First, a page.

James Cameron, who is all set to reboot the "Terminator" franchise, believes artificial intelligence will probably be bad for the human race. In an interview with The Hollywood Reporter Cameron reflected upon "Terminator" and the advances in artificial intelligence. "Terminator" revolves around a cyborg assassin who is sent back in time from 2029 to 1984 to kill the woman whose son will one day become a Saviour against machines in a post- apocalyptic future.
Cameron has collaborated with "Deadpool" director Tim Miller to carry forward the franchise. The director said he is often asked the question about man versus machines, a theme that is recurrent in his films. "Technology has always scared me, and its always seduced me. People ask me, Will the machines ever win against humanity? I say, Look at people on their phones. The machines have already won. Its just (that) theyve won in a different way," the director, best known for blockbusters such as "Titanic" and "Avatar", said.
The filmmaker said while technology and humans were co- evolving, there might come a time when artificial intelligence will become too advanced for the human race. "One of the scientists we met with recently, she said: I used to be really, really optimistic, but now Im just scared. Her position on it is probably that we cant control this. It has more to do with human nature.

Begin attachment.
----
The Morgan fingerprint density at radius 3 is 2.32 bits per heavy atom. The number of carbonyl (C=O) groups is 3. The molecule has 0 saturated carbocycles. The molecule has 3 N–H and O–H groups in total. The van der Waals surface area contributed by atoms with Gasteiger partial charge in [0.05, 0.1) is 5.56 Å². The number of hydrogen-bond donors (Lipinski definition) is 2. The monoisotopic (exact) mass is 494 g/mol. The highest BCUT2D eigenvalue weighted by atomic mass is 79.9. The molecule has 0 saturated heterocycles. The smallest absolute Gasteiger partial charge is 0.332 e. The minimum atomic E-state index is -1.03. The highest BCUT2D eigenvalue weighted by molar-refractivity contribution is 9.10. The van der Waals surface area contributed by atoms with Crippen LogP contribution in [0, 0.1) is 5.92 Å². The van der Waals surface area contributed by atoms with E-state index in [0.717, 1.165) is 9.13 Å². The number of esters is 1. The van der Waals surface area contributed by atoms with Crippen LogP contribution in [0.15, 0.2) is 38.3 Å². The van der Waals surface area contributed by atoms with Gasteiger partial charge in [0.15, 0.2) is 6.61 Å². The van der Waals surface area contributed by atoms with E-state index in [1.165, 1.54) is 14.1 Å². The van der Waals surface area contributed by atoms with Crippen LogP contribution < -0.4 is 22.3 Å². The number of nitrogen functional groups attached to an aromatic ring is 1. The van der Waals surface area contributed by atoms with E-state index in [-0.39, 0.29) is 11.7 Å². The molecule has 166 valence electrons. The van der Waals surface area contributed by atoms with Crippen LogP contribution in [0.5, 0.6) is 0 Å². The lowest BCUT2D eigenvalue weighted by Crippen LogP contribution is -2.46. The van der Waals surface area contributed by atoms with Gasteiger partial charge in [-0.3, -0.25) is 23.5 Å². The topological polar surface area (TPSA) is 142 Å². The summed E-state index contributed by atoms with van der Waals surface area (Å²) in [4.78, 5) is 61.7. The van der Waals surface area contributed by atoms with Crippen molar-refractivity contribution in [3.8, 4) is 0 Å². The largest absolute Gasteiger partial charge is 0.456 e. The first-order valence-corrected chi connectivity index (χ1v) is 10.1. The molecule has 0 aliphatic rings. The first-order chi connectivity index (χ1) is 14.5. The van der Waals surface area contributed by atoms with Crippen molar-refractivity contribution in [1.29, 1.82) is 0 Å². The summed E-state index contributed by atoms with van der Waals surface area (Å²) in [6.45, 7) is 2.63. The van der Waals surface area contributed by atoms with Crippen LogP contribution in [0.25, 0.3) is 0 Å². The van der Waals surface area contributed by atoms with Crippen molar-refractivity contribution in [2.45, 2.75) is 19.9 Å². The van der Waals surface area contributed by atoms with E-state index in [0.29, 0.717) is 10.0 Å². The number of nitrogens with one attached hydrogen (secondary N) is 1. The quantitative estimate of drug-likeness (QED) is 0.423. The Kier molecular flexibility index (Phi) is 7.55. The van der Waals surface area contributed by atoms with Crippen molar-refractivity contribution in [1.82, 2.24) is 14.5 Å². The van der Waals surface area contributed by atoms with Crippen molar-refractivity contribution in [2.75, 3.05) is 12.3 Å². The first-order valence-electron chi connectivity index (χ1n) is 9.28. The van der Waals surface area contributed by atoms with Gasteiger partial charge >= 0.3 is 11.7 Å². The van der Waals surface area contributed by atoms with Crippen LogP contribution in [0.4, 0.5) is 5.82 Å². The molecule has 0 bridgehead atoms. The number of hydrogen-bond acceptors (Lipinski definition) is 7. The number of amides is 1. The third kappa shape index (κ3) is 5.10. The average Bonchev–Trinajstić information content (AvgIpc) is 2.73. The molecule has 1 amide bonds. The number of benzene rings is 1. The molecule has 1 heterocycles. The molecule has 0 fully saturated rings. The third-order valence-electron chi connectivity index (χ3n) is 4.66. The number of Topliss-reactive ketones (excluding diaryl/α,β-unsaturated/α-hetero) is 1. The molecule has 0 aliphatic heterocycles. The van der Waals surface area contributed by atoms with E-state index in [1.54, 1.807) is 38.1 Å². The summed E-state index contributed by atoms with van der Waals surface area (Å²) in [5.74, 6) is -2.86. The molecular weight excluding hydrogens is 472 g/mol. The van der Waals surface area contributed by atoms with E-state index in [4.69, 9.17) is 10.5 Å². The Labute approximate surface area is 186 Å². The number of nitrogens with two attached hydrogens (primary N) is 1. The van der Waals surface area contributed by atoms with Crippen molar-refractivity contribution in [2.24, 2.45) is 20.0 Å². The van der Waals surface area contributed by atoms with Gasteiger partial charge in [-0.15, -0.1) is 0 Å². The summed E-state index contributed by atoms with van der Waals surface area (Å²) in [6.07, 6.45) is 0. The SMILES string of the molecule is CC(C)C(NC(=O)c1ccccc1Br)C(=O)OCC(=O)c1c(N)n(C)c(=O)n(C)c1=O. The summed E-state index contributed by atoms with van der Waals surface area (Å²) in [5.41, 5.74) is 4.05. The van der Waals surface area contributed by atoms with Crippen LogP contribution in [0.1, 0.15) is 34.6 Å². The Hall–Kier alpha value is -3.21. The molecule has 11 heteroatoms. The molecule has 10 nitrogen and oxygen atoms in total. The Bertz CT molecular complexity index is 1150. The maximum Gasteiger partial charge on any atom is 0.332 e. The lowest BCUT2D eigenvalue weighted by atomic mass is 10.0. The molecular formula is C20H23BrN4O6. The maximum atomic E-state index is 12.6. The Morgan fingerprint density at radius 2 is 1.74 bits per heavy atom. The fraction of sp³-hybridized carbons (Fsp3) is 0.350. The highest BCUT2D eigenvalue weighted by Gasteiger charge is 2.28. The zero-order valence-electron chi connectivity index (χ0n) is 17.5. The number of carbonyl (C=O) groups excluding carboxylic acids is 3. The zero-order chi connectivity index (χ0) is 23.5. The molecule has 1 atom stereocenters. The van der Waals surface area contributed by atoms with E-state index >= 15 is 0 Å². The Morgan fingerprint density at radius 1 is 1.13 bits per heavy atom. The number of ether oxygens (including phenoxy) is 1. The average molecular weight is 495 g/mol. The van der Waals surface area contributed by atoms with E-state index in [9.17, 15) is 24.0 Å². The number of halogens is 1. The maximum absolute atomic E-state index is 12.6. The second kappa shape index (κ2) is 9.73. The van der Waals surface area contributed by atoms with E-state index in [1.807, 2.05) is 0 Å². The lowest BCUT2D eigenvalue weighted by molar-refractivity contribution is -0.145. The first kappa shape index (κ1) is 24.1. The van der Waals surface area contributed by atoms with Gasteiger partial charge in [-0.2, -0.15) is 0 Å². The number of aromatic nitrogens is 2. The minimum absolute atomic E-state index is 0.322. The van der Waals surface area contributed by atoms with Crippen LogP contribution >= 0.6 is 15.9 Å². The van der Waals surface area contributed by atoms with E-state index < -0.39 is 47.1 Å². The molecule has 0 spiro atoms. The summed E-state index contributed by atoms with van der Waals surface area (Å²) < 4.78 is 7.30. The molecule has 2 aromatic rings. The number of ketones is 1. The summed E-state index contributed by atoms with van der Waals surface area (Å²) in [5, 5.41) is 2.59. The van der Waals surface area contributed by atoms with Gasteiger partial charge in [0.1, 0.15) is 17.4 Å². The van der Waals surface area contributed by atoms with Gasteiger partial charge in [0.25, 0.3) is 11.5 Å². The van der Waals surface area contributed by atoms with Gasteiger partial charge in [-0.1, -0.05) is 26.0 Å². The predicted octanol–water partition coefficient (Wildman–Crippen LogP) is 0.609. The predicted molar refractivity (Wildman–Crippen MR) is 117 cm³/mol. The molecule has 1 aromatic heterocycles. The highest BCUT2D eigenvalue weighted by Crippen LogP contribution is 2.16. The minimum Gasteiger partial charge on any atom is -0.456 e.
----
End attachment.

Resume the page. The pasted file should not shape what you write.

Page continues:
"... At the very least, they will reflect our best and worst nature because we make them and we programme them. But its going to take a lot of money. So who's got the money to do it and the will to do it? It could be business, so the Googles and the other big tech companies," he said. Cameron said that like other previous inventions, artificial intelligence could be weaponised.
"And if you're doing it for business, you're doing it to improve your market share or whatever your business goals are. So you're essentially taking a machine smarter than a human and teaching it greed. Or its for defense, in which case you're taking a machine smarter than a human and teaching it to kill. Neither one of those has a good outcome in my mind," he said.